was established in 1980 by the Canadian marine science community to recognize excellence of research and outstanding contributions to marine sciences. It is presented by the Royal Society of Canada. The award honours marine scientists of any nationality who have had and continue to have a significant influence on the course of marine scientific thought. The Award is named in honour of Archibald Gowanlock Huntsman (1883– 1973), a pioneer Canadian oceanographer and fishery biologist.

The A.G. Huntsman Award was established through initial principal contributions from Fisheries and Oceans Canada, Natural Resources Canada, the Province of Nova Scotia, and the Canadian Association of Petroleum Producers.  Additional endowment was later granted from the LiFT Family Fund through Gift Funds Canada.

The Lieutenant Governor of Nova Scotia is Honorary Patron of the A.G. Huntsman Award.



The A.G. Huntsman Foundation is pleased to announce that the 2018 A.G. Huntsman Medal will be awarded to Dr. Terence P. Hughes (James Cook University, Australia) in recognition of his innovative science for sustainable management of coral reef biodiversity. The award ceremony and public lecture will take place on November 20, 2018 at the Bedford Institute of Oceanography in Dartmouth, Nova Scotia.  The lecture is titled "Global Warming is Transforming the World's Coral Reefs".



TERRY HUGHES is Distinguished Professor, Director, driving force, and intellectual leader of the Australian Research Council (ARC) Centre of Excellence for Coral Reef Studies. Comprising over 300 researchers and students, this team of ecologists, social scientists, economists, lawyers and modelers is leading a worldwide shift in coral reef science, away from earlier qualitative and solely descriptive studies towards research that is quantitative, predictive, and specifically designed to inform regional-scale management of coral reefs and other marine ecosystems. Dr. Hughes undertakes research that delivers environmental, economic, and social benefits to countries and communities that rely on coral reef biodiversity as a resource for fisheries and tourism.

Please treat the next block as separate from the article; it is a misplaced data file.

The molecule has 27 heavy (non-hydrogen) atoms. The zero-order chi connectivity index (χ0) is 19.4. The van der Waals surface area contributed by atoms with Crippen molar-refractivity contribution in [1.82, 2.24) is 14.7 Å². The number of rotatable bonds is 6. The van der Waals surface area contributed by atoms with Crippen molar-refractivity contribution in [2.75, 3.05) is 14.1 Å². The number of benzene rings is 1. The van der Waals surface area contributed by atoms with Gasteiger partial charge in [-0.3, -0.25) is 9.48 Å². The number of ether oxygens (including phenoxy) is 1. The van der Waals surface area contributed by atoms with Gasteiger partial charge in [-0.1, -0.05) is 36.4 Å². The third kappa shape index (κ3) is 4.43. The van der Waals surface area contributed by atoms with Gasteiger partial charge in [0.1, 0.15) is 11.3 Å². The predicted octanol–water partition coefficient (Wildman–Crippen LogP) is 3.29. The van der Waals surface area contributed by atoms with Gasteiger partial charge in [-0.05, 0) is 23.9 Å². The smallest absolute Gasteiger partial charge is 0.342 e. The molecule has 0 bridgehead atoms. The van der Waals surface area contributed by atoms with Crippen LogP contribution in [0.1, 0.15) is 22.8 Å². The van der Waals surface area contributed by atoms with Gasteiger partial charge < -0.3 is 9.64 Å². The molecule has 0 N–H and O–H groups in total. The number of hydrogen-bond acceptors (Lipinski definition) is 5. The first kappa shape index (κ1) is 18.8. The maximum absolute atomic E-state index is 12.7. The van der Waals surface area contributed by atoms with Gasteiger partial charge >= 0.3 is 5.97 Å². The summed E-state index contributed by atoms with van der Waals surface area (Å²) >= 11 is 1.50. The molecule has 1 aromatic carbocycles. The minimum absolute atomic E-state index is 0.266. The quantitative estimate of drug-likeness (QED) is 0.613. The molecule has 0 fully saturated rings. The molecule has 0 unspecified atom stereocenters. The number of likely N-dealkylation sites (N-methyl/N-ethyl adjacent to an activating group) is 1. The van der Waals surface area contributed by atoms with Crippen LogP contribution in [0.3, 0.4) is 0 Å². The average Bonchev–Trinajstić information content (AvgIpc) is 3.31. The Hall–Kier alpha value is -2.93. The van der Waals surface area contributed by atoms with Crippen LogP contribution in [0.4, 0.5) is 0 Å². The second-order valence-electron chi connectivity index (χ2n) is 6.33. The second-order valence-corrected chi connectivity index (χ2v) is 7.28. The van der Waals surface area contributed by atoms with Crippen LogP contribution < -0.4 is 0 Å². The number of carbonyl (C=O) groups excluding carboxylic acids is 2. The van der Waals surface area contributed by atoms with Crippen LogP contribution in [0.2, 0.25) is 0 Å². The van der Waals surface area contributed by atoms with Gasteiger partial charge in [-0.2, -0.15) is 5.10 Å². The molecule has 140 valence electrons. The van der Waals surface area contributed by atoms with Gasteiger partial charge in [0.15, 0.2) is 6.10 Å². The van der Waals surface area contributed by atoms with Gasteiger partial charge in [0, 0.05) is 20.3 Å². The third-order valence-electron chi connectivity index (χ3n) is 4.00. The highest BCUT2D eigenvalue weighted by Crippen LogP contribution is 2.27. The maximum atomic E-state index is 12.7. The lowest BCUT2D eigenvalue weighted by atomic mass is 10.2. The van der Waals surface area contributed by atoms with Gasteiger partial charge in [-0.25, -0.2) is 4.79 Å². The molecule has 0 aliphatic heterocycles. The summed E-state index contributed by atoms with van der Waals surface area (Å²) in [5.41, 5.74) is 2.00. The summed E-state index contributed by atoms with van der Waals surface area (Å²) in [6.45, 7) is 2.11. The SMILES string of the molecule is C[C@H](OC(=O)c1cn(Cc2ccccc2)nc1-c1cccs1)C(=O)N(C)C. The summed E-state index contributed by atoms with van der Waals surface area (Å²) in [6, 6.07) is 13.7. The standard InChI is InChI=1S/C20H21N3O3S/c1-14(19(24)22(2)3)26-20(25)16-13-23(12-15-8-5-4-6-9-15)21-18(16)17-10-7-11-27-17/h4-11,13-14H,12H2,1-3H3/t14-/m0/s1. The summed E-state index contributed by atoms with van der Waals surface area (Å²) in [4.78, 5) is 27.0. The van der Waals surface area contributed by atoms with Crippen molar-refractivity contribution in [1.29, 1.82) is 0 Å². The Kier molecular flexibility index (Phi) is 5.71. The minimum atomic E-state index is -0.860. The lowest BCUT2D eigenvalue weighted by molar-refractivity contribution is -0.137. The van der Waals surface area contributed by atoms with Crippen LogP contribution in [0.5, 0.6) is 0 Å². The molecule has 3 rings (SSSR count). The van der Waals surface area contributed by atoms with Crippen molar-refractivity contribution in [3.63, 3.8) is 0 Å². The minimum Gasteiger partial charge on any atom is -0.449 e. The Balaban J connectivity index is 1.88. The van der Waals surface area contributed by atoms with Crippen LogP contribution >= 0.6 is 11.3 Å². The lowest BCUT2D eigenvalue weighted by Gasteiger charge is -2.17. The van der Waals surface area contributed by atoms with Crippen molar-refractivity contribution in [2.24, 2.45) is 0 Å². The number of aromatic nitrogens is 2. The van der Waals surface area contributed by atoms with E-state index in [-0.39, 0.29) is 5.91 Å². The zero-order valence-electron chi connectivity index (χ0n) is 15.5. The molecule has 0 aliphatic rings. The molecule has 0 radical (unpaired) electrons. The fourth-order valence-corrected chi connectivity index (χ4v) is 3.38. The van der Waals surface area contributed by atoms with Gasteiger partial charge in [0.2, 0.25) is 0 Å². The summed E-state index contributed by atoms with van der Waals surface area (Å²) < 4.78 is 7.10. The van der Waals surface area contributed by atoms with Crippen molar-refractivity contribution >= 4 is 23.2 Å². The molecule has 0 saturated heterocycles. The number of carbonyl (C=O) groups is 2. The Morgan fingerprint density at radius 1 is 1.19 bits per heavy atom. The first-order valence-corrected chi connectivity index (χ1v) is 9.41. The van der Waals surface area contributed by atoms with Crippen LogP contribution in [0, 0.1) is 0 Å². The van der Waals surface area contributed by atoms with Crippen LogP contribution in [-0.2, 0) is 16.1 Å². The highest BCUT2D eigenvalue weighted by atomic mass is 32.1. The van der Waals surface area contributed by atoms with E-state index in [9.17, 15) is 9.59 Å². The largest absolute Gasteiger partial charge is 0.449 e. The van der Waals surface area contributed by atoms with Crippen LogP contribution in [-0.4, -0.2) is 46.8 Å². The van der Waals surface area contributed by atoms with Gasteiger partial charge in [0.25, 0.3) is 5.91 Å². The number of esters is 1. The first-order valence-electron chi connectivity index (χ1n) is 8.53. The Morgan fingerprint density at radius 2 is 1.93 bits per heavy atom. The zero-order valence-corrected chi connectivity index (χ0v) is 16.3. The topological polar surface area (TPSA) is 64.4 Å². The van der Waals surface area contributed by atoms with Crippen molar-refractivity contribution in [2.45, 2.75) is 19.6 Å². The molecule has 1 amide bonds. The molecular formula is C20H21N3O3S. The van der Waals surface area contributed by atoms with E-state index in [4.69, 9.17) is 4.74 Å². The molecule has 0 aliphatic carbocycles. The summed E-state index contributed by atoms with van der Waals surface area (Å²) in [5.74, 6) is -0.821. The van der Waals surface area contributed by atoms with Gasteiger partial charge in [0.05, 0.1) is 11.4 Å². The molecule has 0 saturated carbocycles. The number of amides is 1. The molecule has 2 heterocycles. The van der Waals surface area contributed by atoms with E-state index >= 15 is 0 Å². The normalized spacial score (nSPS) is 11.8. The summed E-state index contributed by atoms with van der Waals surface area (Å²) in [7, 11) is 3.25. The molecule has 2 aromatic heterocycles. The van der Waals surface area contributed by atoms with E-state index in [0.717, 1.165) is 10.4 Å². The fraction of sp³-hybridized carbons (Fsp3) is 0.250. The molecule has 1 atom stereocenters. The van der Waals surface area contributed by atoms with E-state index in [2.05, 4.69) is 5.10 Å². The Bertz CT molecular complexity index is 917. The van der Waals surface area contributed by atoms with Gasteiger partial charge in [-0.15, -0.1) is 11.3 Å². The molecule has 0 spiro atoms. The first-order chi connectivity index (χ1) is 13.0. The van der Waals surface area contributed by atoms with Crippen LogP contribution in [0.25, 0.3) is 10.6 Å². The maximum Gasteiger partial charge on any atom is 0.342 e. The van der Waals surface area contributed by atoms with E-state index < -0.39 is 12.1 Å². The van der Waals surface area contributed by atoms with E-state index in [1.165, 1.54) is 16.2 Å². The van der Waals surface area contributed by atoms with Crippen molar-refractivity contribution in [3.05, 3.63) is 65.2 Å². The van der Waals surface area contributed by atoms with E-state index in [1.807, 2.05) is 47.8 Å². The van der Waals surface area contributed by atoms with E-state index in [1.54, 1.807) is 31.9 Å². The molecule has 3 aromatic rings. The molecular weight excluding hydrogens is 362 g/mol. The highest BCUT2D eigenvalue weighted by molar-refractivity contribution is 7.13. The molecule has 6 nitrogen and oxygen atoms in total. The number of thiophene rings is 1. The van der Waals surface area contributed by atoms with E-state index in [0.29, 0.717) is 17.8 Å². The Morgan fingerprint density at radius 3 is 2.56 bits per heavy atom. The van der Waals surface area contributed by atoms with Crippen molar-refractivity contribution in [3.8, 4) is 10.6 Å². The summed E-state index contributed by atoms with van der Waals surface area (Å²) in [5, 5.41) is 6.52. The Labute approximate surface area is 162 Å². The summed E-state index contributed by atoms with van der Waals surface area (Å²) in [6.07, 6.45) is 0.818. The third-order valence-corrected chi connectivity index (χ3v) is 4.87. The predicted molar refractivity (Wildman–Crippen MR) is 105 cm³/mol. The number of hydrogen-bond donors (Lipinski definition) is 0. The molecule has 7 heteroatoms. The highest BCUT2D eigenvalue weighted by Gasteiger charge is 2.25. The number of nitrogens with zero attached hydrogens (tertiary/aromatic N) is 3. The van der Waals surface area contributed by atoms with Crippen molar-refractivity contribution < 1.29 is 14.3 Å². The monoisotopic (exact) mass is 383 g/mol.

TERRY HUGHES is one of the world's most highly cited coral reef scientists. He is a Fellow of the Australian Academy of Science, and is the recipient of the Climate Change Award of the Prince Albert II of Monaco Foundation, the Darwin Medal of the International Society for Reef Studies, and an Einstein Professorship from the Chinese Academy of Sciences. His appointments include the boards of the Resilience Alliance, the Beijer Institute for Ecological Economics, and the Red Sea Research Centre.


The photograph on the website header shows CSS Hudson in Scott Inlet, Baffin Island, on September 6, 1977. The cliffs in the background are 300 or more metres high. In the fall of 1976, Bedford Institute of Oceanography scientists had observed an oil slick off the Inlet but because of ice conditions at the time they were unable to locate its source or to determine its extent. So in 1977 and again in 1978, CSS Hudson returned to measure the background levels of petroleum residues in the eastern Arctic and also to investigate the geology of the Baffin Island shelf. Together, the chemical and geological studies demonstrated that the slick at Scott Inlet is the result of natural seepage of petroleum from the walls and bottom of the submarine trough that cuts across the continental shelf in this area. This image of CSS Hudson appears on the Huntsman Medal. [Photograph by Roger Belanger, Crown Copyright]